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Duffy v. Lawrence Memorial Hospital

United States District Court, D. Kansas

March 31, 2017

MEGEN DUFFY, Relator/Plaintiff,
v.
LAWRENCE MEMORIAL HOSPITAL, Defendant.

          MEMORANDUM AND ORDER

          Teresa J. James U.S. Magistrate Judge

         This matter is before the Court on Defendant/Counterclaimant Lawrence Memorial Hospital's Motion to Modify Discovery Order (Doc. 133) Directing Defendant/Counterclaimant Lawrence Memorial Hospital to Respond to Document Request Nos. 40, 41, 43 and 58 and for Protective Order, or, in the Alternative, Motion for Extension of Time to Respond (ECF No. 142). Pursuant to Federal Rule of Civil Procedure 26(c), Defendant asks the Court to enter a protective order directing it to produce a random sampling of 252 patient records, along with five spares, in order to respond to Plaintiff's Document Requests Nos. 40, 41, 43 and 58. Plaintiff opposes the motion. As set forth below, Defendant's motion is granted.

         I. Relevant Background

         In its order dated February 7, 2017, this Court ordered Defendant to produce within 14 days documents responsive to certain of Plaintiff's requests in her Second Request for Production of Documents.[1] Plaintiff acknowledges Defendant produced the documents in question with the exception of those which are the subject of the instant motion, i.e. those responsive to RFP No. 40, 41, 43 and 58. The relevant requests are as follows:

REQUEST 40: All records for LMH Emergency Department patients 18 years and older, presenting with complaints of chest pain or acute myocardial infarction from October 1, 2010 to the present, which reflect or indicate the time such patients first had contact with Emergency Department personnel during such visits.
REQUEST 41: All electrocardiogram (ECG or EKG) printouts, strips, and other paper or electronically stored records, for patients 18 years and older presenting in the LMH Emergency Department between October 1, 2010 and the present with complaints of chest pain or acute myocardial infarction, reflecting or indicating the time an electrocardiogram was performed.
REQUEST 43: All nurse notes, cheat sheets, time stamps, and other electronically stored or paper notes or records used by Emergency Department employees to note the time any patient, 18 years or older and presenting to the Emergency Department with complaints of chest pain or acute myocardial infarction, first had contact with Emergency Department personnel during such visits.
REQUEST 58: All Emergency Department logs or other documentation of transfers (as required to be kept by the Emergency Medical Treatment & Labor Act), to or from any other medical facility, of patients presenting to LMH with chest pain or acute myocardial infarction.[2]

         As Defendant conducted searches for documents responsive to these requests, it determined that 15, 574 unique patient records would have to be located and gathered.[3] The process would require an individual or individuals to go into Defendant's electronic records system and review every one of the patient charts in those records to respond to the discovery order. As Defendant explains, the hospital rolls its patients' Emergency Department visit records into their inpatient or observation visits, making it impossible to electronically segregate the Emergency Department portion from the hospital-based portion of any visit. According to Defendant, during 2016 it released 13, 848 patient records (or nearly 2, 000 fewer than this production would require) with a staff of three individuals working five days a week. Mr.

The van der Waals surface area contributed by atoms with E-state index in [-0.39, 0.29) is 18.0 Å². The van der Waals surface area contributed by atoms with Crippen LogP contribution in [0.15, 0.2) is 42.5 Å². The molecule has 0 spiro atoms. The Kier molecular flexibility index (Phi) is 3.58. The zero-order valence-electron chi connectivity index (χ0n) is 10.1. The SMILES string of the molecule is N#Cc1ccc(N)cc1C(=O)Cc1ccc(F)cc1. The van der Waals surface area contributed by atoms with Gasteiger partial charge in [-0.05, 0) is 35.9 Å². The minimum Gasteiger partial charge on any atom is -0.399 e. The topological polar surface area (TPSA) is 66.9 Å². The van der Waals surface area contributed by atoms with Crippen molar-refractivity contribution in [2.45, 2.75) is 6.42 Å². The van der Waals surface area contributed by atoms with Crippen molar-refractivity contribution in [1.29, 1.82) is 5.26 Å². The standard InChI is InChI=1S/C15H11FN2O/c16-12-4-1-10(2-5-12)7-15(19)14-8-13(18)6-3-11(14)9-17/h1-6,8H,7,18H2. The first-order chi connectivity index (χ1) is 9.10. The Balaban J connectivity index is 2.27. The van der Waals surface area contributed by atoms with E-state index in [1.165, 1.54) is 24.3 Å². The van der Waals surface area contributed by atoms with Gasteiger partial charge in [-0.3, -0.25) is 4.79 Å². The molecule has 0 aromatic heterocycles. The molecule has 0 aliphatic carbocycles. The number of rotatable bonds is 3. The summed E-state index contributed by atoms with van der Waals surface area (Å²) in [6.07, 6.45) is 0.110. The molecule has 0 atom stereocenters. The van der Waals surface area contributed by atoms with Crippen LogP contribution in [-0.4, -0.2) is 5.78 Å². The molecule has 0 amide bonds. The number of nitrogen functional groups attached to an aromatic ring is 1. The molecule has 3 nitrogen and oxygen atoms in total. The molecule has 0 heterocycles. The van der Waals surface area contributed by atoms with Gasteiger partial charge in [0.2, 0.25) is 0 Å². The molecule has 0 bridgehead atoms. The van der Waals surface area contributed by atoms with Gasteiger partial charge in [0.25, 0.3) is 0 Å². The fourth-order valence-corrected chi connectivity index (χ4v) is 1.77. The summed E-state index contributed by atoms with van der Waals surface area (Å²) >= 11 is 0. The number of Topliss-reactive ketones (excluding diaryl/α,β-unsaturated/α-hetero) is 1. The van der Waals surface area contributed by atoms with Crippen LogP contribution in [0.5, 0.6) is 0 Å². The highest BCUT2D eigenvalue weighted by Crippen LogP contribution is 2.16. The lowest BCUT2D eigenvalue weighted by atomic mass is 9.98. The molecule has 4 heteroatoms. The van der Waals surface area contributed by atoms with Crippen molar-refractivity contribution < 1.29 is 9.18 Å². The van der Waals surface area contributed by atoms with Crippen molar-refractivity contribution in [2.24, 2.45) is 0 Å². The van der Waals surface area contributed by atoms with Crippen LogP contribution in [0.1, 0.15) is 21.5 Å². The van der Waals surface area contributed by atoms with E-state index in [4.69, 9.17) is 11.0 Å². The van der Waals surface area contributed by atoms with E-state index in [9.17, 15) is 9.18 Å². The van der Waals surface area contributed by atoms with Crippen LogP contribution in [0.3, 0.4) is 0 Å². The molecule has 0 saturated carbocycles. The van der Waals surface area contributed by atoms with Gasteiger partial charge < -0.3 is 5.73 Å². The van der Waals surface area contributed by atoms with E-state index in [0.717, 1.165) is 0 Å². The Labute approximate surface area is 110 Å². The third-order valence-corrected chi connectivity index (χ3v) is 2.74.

Williams voices a concern that processing and logging 15, 574 patient records in relatively short order would cause significant strain on Defendant's access to and use of its electronic production database, slowing the system and potentially impacting patient care. As a result, Mr. Williams recommends that the search for and production of these patient records be performed outside the hours of 7:00 AM to 5:00 PM Monday through Friday.

         In an effort to calculate the time necessary to locate and produce the relevant patient records, Defendant's Medical Records department obtained a sample of ten patient records. They reported that it took up to 20 minutes to process and log a single patient's records to respond to the four requests at issue, and an additional ten minutes to determine if a record contained information relating to a transfer to or from other medical facilities as requested in RFP No. 58. At 30 minutes per record, Defendant estimates it would take 7, 787 worker hours to locate and produce responsive information for 15, 574 patient records. If Defendant had ten employees working on the task, they would spend more than ninety-seven days working eight hours a day, at an estimated cost to Defendant of $196, 933.23.[4]

         After aggregating the information, Defendant asserts it would need to redact patients' personal confidential information. According to an affidavit of the Director of Litigation Support at defense counsel's law firm, redaction would take ten reviewers fourteen days at a cost of $37, 259.50. The process would include a quality control attorney reviewer who would spend two hours a day, and reviewers who would review 15 documents per hour for eight hours a day.

         In sum, Mr. Williams and Mr. Cole estimate that producing the information relevant to RFP Nos. 40, 41, 43, and 58 would take 8, 982 hours of work and cost in excess of $230, 000 if done by contract staff.

         II. Summary of the ...


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